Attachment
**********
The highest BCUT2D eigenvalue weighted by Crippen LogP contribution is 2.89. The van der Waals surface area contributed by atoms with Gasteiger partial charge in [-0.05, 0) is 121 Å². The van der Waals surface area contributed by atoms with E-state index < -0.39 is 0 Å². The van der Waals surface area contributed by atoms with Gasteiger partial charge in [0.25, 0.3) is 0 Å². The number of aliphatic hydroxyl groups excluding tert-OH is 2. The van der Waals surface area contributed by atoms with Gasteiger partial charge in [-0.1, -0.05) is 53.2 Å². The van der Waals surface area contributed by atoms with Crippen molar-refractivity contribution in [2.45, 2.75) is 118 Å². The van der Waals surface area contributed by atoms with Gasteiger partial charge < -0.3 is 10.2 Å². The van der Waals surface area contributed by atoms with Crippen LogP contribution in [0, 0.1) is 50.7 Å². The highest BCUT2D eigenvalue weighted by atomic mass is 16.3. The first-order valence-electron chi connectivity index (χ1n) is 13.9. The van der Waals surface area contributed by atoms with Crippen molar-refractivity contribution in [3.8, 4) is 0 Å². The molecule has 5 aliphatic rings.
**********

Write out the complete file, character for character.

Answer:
The highest BCUT2D eigenvalue weighted by Crippen LogP contribution is 2.89. The van der Waals surface area contributed by atoms with Gasteiger partial charge in [-0.05, 0) is 121 Å². The van der Waals surface area contributed by atoms with E-state index < -0.39 is 0 Å². The van der Waals surface area contributed by atoms with Gasteiger partial charge in [0.25, 0.3) is 0 Å². The number of aliphatic hydroxyl groups excluding tert-OH is 2. The van der Waals surface area contributed by atoms with Gasteiger partial charge in [-0.1, -0.05) is 53.2 Å². The van der Waals surface area contributed by atoms with Crippen molar-refractivity contribution in [2.45, 2.75) is 118 Å². The van der Waals surface area contributed by atoms with Gasteiger partial charge < -0.3 is 10.2 Å². The van der Waals surface area contributed by atoms with Crippen LogP contribution in [0, 0.1) is 50.7 Å². The highest BCUT2D eigenvalue weighted by atomic mass is 16.3. The first-order valence-electron chi connectivity index (χ1n) is 13.9. The van der Waals surface area contributed by atoms with Crippen molar-refractivity contribution in [3.8, 4) is 0 Å². The molecule has 5 aliphatic rings.